The committee also approved plans for more than 40,000sqm of employment development on land south of the A2300, Gatehouse Lane, in Goddards Green.

It refused plans to demolish buildings at EDF Energy, in Lewes Road, Ashurst Wood, and build 54 homes on the site. A similar application for 71 homes was refused earlier this year because members felt it was a ‘significant overdevelopment’, it offered too little parking and too few affordable homes.

New college 'may not be built in time'

Karen Dunn

Local Democracy Reporter

Woodlands Meed School

Governors at Woodlands Meed School say they have been told that unless work on a new college starts next month, it is unlikely to be finished in time for a September 2021 opening.

The special school, in Burgess Hill, has been waiting for years for a permanent college to be built at its Birchwood Grove Road site – which would allow youngsters to leave the current prefabricated set-up they currently occupy.

Richard Burrett, West Sussex County Council's cabinet member for education and skills, said the authority was "doing everything possible" to ensure the college opened on time.

Bur Marion Wilcock, chairman of governors, said: “The governors have expressed their serious concern about the progress of this project.

“Governors were originally told that unless construction work started by October, it was unlikely that completion by September 2021 could be achieved."

Controversial traveller pitches plans approved

Karen Dunn

Local Democracy Reporter

Traveller site

Plans for two traveller pitches in Pulborough have been approved, despite 60 objections.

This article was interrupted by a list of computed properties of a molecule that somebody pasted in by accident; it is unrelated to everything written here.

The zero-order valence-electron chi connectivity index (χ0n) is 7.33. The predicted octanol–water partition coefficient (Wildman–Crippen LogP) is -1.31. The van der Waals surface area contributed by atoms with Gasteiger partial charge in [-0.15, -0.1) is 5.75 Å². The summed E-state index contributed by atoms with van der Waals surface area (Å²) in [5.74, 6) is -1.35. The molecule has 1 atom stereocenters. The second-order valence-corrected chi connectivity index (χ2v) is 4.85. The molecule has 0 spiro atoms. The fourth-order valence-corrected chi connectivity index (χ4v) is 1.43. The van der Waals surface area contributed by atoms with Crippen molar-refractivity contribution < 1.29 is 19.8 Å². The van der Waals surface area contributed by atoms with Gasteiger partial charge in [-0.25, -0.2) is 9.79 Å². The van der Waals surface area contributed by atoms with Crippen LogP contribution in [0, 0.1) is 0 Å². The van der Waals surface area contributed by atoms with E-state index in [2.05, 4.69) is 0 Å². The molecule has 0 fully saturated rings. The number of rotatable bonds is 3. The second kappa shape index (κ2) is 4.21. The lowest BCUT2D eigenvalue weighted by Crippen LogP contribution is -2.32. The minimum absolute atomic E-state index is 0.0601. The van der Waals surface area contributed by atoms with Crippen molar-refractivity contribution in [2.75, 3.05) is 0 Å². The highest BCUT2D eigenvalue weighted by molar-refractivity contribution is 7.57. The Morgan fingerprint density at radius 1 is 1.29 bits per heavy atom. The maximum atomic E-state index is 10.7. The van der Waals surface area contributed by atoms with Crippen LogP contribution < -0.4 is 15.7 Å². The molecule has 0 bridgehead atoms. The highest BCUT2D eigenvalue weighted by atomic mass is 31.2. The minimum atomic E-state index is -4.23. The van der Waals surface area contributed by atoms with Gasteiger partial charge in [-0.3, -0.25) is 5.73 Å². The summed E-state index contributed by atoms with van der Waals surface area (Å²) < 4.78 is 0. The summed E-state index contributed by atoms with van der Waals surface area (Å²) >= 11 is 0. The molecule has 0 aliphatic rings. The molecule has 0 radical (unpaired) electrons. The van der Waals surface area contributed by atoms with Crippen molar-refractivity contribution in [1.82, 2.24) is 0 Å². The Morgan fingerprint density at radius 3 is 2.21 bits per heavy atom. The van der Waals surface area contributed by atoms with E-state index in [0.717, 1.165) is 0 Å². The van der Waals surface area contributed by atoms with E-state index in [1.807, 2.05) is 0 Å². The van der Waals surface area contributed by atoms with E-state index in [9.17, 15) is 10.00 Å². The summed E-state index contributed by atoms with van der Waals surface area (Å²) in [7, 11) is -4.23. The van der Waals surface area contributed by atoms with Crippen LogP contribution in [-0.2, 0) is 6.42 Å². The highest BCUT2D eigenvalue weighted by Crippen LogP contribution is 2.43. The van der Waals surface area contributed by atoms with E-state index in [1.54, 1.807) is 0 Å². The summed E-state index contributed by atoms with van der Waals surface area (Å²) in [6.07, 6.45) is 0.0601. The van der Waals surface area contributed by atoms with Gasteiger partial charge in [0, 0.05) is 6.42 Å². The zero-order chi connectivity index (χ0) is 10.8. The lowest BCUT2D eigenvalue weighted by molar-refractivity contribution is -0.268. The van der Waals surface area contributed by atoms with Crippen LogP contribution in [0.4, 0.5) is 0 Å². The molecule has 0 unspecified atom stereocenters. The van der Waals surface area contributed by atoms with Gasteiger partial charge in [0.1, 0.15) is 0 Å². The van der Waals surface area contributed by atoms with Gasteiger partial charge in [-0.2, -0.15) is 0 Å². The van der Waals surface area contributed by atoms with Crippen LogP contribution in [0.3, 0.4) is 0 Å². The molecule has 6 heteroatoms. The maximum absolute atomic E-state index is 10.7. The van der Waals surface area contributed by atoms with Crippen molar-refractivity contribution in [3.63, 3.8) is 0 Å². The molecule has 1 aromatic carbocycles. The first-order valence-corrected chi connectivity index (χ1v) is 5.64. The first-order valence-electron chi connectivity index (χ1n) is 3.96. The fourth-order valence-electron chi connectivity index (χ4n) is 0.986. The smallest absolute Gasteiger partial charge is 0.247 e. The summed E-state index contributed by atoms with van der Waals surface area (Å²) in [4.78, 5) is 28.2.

An application to change the use of land at the junction of Hill Farm Lane and Stane Street to allow for the pitches was given the nod by Horsham District Council’s planning committee on Tuesday.

Questions were asked about road safety, the effect on the character of the area and whether there was a need for such sites in the first place.

Councils are required to have a five-year supply of land to be used as accommodation for gypsies, travellers and travelling showpeople - something Horsham does not have.

Committee chairman Brian Donnelly said the committee had to make its decision based on evidence submitted in line with the protocols set out by the council and the government.

He said: “The nub of the matter really is this five-year supply of land for gypsies and travellers. That is a protocol we have to adhere to.

“As soon as we run to get to a point we seem to be standing still because the government keeps on changing the goal posts.

“Really more representation should be made to government to review these matters.”